As the hospitality industry finally has a date to pin its hopes on, (April 12th) we thought we’d take a look at one of the few (only?) bright spots that the COVID pandemic has brought to the industry – alfresco dining.
Eating outside has been a hit – and it will provide a new channel of income for restaurateurs once the pandemic is finally behind us. Those businesses that have survived the turmoil’s of the last twelve months might see a glimmer of hope in a full recovery if they continue to be allowed the freedom of fewer restrictions to establishing outdoor serving spaces that they were allowed last year.
In July last year the government revised the application process for pavement licenses, allowing hospitality businesses to utilise any outdoor space they had available. The streamlined process capped the cost of application at £100 and the consultation period (the time it takes a council to decide to grant a license) to five days, from the previous period of 28 calendar days. This approach was a godsend for some business who were able to take advantage of the great summer weather last year and try and claw back some of the losses they incurred since the first lockdown in March 2020.
Just about every town and city allowed restaurants to create seating on the pavements and streets in front of their establishments, with some cities and organisations even providing funding to help them with the transition. Many restaurants jumped at the opportunity and spent thousands of pounds erecting makeshift eateries, yurts and pods, complete with ductwork, electrical wiring, space heaters, private TV sets, sliding doors and comfy furniture, all to navigate around their cities’ Covid restrictions. And although some set-ups didn’t always appear to be any safer than an indoor dining room, their local councils let them. And their customers seem to love it.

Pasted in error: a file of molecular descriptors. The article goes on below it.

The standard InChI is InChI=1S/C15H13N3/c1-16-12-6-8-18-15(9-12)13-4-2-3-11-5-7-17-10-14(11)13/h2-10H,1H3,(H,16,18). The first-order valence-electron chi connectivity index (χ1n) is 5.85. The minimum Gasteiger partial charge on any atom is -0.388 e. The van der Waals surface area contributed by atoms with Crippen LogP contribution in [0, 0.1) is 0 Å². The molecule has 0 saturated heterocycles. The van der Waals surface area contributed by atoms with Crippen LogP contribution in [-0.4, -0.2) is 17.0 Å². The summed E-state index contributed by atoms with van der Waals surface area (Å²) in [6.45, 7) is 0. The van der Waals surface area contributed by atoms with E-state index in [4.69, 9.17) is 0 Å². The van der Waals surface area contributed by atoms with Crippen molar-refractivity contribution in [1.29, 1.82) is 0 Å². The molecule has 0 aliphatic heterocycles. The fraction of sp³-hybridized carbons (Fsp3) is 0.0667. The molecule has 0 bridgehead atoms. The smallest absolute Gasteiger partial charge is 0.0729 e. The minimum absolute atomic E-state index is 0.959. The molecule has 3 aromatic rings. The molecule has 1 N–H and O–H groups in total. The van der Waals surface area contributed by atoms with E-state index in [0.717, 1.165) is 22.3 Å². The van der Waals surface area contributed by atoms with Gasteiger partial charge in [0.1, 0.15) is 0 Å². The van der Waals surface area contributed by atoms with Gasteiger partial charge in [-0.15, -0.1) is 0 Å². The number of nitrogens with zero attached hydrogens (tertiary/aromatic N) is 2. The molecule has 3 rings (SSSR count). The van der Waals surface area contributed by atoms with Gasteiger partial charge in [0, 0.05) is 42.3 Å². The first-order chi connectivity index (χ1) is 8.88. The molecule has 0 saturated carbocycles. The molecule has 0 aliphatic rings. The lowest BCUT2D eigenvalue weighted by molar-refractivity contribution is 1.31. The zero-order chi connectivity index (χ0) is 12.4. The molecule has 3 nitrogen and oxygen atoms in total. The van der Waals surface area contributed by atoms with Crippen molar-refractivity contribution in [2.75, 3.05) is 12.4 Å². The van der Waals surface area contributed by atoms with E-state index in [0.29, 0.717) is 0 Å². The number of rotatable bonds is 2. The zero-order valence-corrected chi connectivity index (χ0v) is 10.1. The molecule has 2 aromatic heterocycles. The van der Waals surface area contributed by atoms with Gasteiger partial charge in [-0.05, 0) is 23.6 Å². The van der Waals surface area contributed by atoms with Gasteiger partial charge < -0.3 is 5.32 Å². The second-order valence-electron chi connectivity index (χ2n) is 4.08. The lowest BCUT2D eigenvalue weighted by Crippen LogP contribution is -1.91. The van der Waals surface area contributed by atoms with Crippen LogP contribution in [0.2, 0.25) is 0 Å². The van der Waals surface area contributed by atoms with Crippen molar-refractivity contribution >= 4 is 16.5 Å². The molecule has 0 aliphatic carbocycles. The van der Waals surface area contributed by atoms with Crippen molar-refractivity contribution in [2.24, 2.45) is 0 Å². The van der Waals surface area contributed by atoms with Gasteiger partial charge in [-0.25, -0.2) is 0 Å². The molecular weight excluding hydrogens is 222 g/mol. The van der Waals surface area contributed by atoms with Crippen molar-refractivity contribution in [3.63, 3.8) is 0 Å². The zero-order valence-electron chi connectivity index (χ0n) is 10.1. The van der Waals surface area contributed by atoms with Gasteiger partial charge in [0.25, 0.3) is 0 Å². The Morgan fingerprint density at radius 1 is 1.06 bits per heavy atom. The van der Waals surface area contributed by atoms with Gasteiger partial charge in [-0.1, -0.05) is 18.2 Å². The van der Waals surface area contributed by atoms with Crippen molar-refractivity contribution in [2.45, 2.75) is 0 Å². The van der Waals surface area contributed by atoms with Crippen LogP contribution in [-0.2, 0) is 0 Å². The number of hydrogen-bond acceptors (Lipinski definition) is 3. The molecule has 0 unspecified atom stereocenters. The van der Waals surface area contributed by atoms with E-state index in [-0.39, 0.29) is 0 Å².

As thoughts now turn to that huge date in the hospitality diary, 12th April, when restaurants and pubs will be able to serve customers in an outside area, and businesses hope to make up for the lost opportunities of Christmas and Valentine’s day, many will be hoping that the new process is here to stay, hopefully forever.
We only have to turn to our cousins across the ocean to see an approach that seeks to help, rather than hinder, the beleaguered hospitality industry.
New York City was one of the first cities in America to make outdoor dining permanent. “It was a big, bold experiment in supporting a vital industry and reimagining our public space – and it worked,” the city’s mayor told the New York Times. “As we begin a long-term recovery, we’re proud to extend and expand this effort to keep New York City the most vibrant city in the world. It’s time for a new tradition.”
Of course, outdoor dining isn’t new. But the trend is just one of those existing things – like work from home, e-commerce and virtual meetings – that was accelerated because of the pandemic, and it will surely provide a new channel of income for restaurateurs once the pandemic is behind us and the economy recovers. It’s also an opportunity for many cities to reinvent themselves and a chance for the UK to adopt a more relaxed, continental approach to socialising outdoors. Many towns and cities are embracing this new approach like never before with city planners, urban designers and architecture firms scrambling to come up with innovative designs for outdoor spaces.